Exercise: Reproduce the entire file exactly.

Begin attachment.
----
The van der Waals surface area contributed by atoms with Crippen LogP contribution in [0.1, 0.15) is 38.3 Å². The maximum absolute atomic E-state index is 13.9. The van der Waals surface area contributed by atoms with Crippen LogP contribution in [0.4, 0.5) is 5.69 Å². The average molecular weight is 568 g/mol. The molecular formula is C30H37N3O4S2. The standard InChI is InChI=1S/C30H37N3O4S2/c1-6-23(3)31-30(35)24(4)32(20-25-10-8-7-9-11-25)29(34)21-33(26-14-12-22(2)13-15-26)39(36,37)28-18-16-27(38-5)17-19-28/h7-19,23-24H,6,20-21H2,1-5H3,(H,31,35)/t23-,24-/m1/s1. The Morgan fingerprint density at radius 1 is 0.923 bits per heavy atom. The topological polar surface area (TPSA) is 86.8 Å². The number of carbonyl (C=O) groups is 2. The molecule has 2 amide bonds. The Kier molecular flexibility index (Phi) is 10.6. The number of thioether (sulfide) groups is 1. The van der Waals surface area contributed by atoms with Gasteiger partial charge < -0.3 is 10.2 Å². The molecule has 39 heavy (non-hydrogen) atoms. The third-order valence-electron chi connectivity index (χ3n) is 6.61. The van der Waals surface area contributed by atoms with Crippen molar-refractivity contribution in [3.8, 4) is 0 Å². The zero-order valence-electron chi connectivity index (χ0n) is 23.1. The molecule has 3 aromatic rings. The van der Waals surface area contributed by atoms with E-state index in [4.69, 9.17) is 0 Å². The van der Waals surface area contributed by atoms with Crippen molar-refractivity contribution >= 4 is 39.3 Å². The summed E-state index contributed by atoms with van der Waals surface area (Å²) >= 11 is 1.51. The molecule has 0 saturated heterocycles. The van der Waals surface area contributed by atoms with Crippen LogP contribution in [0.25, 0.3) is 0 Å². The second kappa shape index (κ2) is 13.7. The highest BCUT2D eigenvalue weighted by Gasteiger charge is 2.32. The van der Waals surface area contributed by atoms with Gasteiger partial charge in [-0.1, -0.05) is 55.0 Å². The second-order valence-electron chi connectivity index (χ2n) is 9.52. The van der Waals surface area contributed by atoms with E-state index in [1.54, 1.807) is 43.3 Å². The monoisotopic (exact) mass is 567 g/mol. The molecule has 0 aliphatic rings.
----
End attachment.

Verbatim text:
The van der Waals surface area contributed by atoms with Crippen LogP contribution in [0.1, 0.15) is 38.3 Å². The maximum absolute atomic E-state index is 13.9. The van der Waals surface area contributed by atoms with Crippen LogP contribution in [0.4, 0.5) is 5.69 Å². The average molecular weight is 568 g/mol. The molecular formula is C30H37N3O4S2. The standard InChI is InChI=1S/C30H37N3O4S2/c1-6-23(3)31-30(35)24(4)32(20-25-10-8-7-9-11-25)29(34)21-33(26-14-12-22(2)13-15-26)39(36,37)28-18-16-27(38-5)17-19-28/h7-19,23-24H,6,20-21H2,1-5H3,(H,31,35)/t23-,24-/m1/s1. The Morgan fingerprint density at radius 1 is 0.923 bits per heavy atom. The topological polar surface area (TPSA) is 86.8 Å². The number of carbonyl (C=O) groups is 2. The molecule has 2 amide bonds. The Kier molecular flexibility index (Phi) is 10.6. The number of thioether (sulfide) groups is 1. The van der Waals surface area contributed by atoms with Gasteiger partial charge < -0.3 is 10.2 Å². The molecule has 39 heavy (non-hydrogen) atoms. The third-order valence-electron chi connectivity index (χ3n) is 6.61. The van der Waals surface area contributed by atoms with Crippen molar-refractivity contribution in [3.8, 4) is 0 Å². The zero-order valence-electron chi connectivity index (χ0n) is 23.1. The molecule has 3 aromatic rings. The van der Waals surface area contributed by atoms with E-state index in [4.69, 9.17) is 0 Å². The van der Waals surface area contributed by atoms with Crippen molar-refractivity contribution >= 4 is 39.3 Å². The summed E-state index contributed by atoms with van der Waals surface area (Å²) >= 11 is 1.51. The molecule has 0 saturated heterocycles. The van der Waals surface area contributed by atoms with Crippen LogP contribution in [0.25, 0.3) is 0 Å². The second kappa shape index (κ2) is 13.7. The highest BCUT2D eigenvalue weighted by Gasteiger charge is 2.32. The van der Waals surface area contributed by atoms with Gasteiger partial charge in [-0.1, -0.05) is 55.0 Å². The second-order valence-electron chi connectivity index (χ2n) is 9.52. The van der Waals surface area contributed by atoms with E-state index in [1.54, 1.807) is 43.3 Å². The monoisotopic (exact) mass is 567 g/mol. The molecule has 0 aliphatic rings.